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New Google changes could be MONEY for affiliates...

Anchor text foes - If G is penalizing for anchor text I see a whole new breed of CRAP SEO coming...the "burner" site ... so it takes Google 2-8 weeks in many cases to catch up with and penalize a site for anchor text - so are people going to go out buy like 50 expired domains, put up content on them, build them out and aggressively link like mad, knowing that it can rank well for 4-6 weeks on average, but as soon as that one gets burned, the next one gets launched, over and over again. FYI I am seeing this happen in 2 industries right now, where most sites never rank for more than 7-8 weeks. Its been happening for almost a year now. +Ethan Lyon hipped me to it. So peolpe who have legit sites and build anchor text might be at more risk than people who are willing to burn a site that thy hope lasts for 2 months...long term this could be GREAT for affiliates - take the risk the brands can't - burn the site, who cares. BUt you'll find that the brands are scared to build anchor text due to penalties, leaving users with a crappy experience.

Google really needs to stop rewarding anchor text (I know that is NOT easy) but you can't penalize people for what the CORE of your algo is based on. Well you can, but man that is tough.
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simon penson's profile photoJoe Hall's profile photoCraig Kilgore's profile photoMarcos Lujan's profile photo
21 comments
AJ Kohn
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This is exactly what AuthorRank could prevent. Sites with a whole bunch of aggressive anchor text rich links (but without any real authority) wouldn't be able to rank as high.
 
A strategy that is really big right now is 301 redirecting burned sites to new sites. So if you build 10,000 links to site A, then it gets burned, 301 redirect site A to site B. Build 10,000 links to site B, so now it has 20,000 links. When site B gets burned, 301 redirect site A and B to site C, so now you start with 20,000 links. Then build 10,000 links to site C so you have 30,000 links. Rinse and repeat and you have a strategy to rank consistently in the top spots in some of the most competitive spaces. Insane that it works, but it painfully does.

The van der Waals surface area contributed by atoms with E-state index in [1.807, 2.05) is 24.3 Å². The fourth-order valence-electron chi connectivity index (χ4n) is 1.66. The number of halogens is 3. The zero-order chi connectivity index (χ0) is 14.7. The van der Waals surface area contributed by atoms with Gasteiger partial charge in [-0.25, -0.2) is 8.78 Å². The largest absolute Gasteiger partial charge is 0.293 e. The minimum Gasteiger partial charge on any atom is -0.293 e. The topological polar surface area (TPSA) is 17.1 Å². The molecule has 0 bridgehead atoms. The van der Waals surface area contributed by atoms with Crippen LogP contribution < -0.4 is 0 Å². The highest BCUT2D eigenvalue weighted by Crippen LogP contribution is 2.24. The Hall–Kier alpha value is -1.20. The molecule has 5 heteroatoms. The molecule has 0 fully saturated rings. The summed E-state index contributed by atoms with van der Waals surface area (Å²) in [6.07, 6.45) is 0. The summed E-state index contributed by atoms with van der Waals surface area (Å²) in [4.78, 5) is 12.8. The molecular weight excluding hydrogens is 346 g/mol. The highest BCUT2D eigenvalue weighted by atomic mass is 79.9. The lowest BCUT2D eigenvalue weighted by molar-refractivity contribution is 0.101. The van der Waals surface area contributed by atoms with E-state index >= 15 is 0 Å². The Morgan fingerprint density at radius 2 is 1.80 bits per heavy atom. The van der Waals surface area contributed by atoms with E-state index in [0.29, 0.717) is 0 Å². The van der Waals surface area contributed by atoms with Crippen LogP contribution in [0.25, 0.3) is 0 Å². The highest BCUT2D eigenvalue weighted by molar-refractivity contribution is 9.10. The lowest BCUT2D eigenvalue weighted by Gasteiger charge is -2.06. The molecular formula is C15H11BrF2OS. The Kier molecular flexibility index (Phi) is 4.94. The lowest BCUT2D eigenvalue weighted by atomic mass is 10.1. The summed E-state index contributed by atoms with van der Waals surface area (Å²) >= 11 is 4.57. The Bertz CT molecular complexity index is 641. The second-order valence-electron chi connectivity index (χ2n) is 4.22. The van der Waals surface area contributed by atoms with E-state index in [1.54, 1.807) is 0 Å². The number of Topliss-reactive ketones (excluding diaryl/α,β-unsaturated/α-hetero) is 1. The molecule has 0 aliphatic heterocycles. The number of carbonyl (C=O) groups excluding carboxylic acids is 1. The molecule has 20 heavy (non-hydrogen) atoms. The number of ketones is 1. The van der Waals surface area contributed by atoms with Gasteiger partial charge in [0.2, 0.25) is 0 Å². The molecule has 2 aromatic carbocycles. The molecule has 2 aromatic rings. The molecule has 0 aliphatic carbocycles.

I honestly haven't noticed a big hit in anchors yet. I know sites that have been ranking for years using exact match anchors. Of course there was that fluke last week, but everything reversed it self quickly.

I wouldn't be surprised if anchors play a large roll in the over optimization penalty.
 
very interesting Wil, hopefully we don't get to this point (although you say you are seeing it in a couple of industries). Will be interesting (to say the least) what happens over the next few weeks as the changes seem to be happening somewhat aggressively right now.
 
I've been running a live anchor text test as part of a preso for SMX London I'm doing and unequivocally it gets you killed pretty quick.

+AJ Kohn is absolutely right in terms of the value AuthorRank could bring to the party there but there will be workarounds. I'm a massive fan of AR but the more I examine it the more holes appear too...like everything I guess.

+Ethan Lyon I have seen this too used by an affiliate business in the ecommerce space and +Wil Reynolds is absolutely right this new penalty does not achieve what it was created for. Instead it seems that it will slowly erode the quality of SERPs - forcing even blacker hat sites and those without the budget/business to spend on digital marketing to the top.
 
+AJ Kohn How do you see authorship affecting e-commerce sites like Amazon, REI or Zappos?
 
Anthony that is an interesting question. If authorship follows with the person that is an issue if that person leaves. Does that authorship / authority flow through to the person when they move on? Can you see that someday people start talking about author rank in the way people used to sell pagerank?
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+Anthony D. Nelson, the biggest issue that ecommerce sites would have with AuthorRank is likely the impact it would have on their affiliates.

So a MFA (Made for Amazon) site that was engineered for a handful of terms via some interesting backlinks etc. may no longer rank as well if a) it didn't have authorship attached and b) if the links propping it up didn't have strong AuthorRank.